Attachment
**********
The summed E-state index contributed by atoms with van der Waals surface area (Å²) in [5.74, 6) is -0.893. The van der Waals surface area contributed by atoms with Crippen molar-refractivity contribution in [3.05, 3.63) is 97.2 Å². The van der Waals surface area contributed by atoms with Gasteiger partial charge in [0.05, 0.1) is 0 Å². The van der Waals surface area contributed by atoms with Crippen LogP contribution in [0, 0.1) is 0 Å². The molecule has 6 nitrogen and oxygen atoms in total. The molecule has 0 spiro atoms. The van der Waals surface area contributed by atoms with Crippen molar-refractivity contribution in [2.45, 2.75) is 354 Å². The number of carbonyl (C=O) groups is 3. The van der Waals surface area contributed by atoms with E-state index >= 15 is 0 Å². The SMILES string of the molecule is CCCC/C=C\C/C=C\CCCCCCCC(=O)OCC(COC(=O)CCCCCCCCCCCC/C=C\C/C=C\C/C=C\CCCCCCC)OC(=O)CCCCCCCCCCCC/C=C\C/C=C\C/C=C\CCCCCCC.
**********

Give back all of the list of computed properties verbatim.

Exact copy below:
The summed E-state index contributed by atoms with van der Waals surface area (Å²) in [5.74, 6) is -0.893. The van der Waals surface area contributed by atoms with Crippen molar-refractivity contribution in [3.05, 3.63) is 97.2 Å². The van der Waals surface area contributed by atoms with Gasteiger partial charge in [0.05, 0.1) is 0 Å². The van der Waals surface area contributed by atoms with Crippen LogP contribution in [0, 0.1) is 0 Å². The molecule has 6 nitrogen and oxygen atoms in total. The molecule has 0 spiro atoms. The van der Waals surface area contributed by atoms with Crippen molar-refractivity contribution in [2.45, 2.75) is 354 Å². The number of carbonyl (C=O) groups is 3. The van der Waals surface area contributed by atoms with E-state index >= 15 is 0 Å². The SMILES string of the molecule is CCCC/C=C\C/C=C\CCCCCCCC(=O)OCC(COC(=O)CCCCCCCCCCCC/C=C\C/C=C\C/C=C\CCCCCCC)OC(=O)CCCCCCCCCCCC/C=C\C/C=C\C/C=C\CCCCCCC.